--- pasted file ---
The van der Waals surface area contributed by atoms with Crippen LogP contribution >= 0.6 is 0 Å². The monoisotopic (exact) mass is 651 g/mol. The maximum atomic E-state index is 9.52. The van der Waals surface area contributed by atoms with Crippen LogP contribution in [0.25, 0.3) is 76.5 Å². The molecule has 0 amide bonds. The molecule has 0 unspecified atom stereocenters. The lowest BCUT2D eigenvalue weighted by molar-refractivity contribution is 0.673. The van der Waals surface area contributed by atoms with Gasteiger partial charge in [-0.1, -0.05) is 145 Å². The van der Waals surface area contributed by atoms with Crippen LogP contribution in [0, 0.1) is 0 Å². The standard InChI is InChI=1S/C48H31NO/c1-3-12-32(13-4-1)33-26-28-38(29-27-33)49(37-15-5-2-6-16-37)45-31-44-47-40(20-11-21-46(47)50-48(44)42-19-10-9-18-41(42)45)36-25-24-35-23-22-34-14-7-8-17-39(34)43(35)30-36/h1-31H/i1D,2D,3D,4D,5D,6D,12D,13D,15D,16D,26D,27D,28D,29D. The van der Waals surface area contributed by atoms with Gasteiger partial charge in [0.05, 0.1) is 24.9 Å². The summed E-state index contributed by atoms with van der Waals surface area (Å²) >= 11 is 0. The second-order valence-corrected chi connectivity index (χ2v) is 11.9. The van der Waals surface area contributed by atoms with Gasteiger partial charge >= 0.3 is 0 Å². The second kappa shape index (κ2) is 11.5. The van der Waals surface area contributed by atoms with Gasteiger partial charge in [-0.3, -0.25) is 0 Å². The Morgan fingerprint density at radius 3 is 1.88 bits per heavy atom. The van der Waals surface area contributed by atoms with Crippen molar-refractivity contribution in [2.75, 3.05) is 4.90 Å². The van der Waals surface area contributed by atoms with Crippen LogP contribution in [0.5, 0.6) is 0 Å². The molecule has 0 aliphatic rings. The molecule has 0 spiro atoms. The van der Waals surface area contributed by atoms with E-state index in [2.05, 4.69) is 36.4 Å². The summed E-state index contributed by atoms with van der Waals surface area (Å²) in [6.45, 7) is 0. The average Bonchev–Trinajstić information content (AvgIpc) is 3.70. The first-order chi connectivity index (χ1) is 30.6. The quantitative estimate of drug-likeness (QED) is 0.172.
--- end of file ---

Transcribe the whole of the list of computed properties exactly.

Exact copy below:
The van der Waals surface area contributed by atoms with Crippen LogP contribution >= 0.6 is 0 Å². The monoisotopic (exact) mass is 651 g/mol. The maximum atomic E-state index is 9.52. The van der Waals surface area contributed by atoms with Crippen LogP contribution in [0.25, 0.3) is 76.5 Å². The molecule has 0 amide bonds. The molecule has 0 unspecified atom stereocenters. The lowest BCUT2D eigenvalue weighted by molar-refractivity contribution is 0.673. The van der Waals surface area contributed by atoms with Gasteiger partial charge in [-0.1, -0.05) is 145 Å². The van der Waals surface area contributed by atoms with Crippen LogP contribution in [0, 0.1) is 0 Å². The standard InChI is InChI=1S/C48H31NO/c1-3-12-32(13-4-1)33-26-28-38(29-27-33)49(37-15-5-2-6-16-37)45-31-44-47-40(20-11-21-46(47)50-48(44)42-19-10-9-18-41(42)45)36-25-24-35-23-22-34-14-7-8-17-39(34)43(35)30-36/h1-31H/i1D,2D,3D,4D,5D,6D,12D,13D,15D,16D,26D,27D,28D,29D. The van der Waals surface area contributed by atoms with Gasteiger partial charge in [0.05, 0.1) is 24.9 Å². The summed E-state index contributed by atoms with van der Waals surface area (Å²) >= 11 is 0. The second-order valence-corrected chi connectivity index (χ2v) is 11.9. The van der Waals surface area contributed by atoms with Gasteiger partial charge >= 0.3 is 0 Å². The second kappa shape index (κ2) is 11.5. The van der Waals surface area contributed by atoms with Gasteiger partial charge in [-0.3, -0.25) is 0 Å². The Morgan fingerprint density at radius 3 is 1.88 bits per heavy atom. The van der Waals surface area contributed by atoms with Crippen molar-refractivity contribution in [2.75, 3.05) is 4.90 Å². The van der Waals surface area contributed by atoms with Crippen LogP contribution in [0.5, 0.6) is 0 Å². The molecule has 0 aliphatic rings. The molecule has 0 spiro atoms. The van der Waals surface area contributed by atoms with E-state index in [2.05, 4.69) is 36.4 Å². The summed E-state index contributed by atoms with van der Waals surface area (Å²) in [6.45, 7) is 0. The average Bonchev–Trinajstić information content (AvgIpc) is 3.70. The first-order chi connectivity index (χ1) is 30.6. The quantitative estimate of drug-likeness (QED) is 0.172.